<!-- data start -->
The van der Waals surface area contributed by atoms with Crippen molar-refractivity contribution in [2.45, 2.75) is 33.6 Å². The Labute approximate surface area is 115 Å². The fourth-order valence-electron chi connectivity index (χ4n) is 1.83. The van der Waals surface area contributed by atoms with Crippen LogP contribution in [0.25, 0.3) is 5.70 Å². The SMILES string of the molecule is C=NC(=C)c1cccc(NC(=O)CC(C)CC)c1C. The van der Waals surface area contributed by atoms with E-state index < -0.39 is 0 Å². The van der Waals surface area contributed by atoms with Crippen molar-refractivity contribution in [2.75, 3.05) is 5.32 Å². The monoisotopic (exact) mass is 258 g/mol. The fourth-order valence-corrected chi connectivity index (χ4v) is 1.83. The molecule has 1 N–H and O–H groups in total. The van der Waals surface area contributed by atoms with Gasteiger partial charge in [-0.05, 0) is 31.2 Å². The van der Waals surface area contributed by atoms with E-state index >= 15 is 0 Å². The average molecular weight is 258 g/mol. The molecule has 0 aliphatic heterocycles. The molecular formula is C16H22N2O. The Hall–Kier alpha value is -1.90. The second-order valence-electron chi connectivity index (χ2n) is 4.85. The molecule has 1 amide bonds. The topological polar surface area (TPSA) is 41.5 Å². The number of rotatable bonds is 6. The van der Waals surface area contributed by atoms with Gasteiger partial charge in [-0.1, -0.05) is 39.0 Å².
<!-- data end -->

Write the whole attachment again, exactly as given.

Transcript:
The van der Waals surface area contributed by atoms with Crippen molar-refractivity contribution in [2.45, 2.75) is 33.6 Å². The Labute approximate surface area is 115 Å². The fourth-order valence-electron chi connectivity index (χ4n) is 1.83. The van der Waals surface area contributed by atoms with Crippen LogP contribution in [0.25, 0.3) is 5.70 Å². The SMILES string of the molecule is C=NC(=C)c1cccc(NC(=O)CC(C)CC)c1C. The van der Waals surface area contributed by atoms with E-state index < -0.39 is 0 Å². The van der Waals surface area contributed by atoms with Crippen molar-refractivity contribution in [2.75, 3.05) is 5.32 Å². The monoisotopic (exact) mass is 258 g/mol. The fourth-order valence-corrected chi connectivity index (χ4v) is 1.83. The molecule has 1 N–H and O–H groups in total. The van der Waals surface area contributed by atoms with Gasteiger partial charge in [-0.05, 0) is 31.2 Å². The van der Waals surface area contributed by atoms with E-state index >= 15 is 0 Å². The average molecular weight is 258 g/mol. The molecule has 0 aliphatic heterocycles. The molecular formula is C16H22N2O. The Hall–Kier alpha value is -1.90. The second-order valence-electron chi connectivity index (χ2n) is 4.85. The molecule has 1 amide bonds. The topological polar surface area (TPSA) is 41.5 Å². The number of rotatable bonds is 6. The van der Waals surface area contributed by atoms with Gasteiger partial charge in [-0.1, -0.05) is 39.0 Å².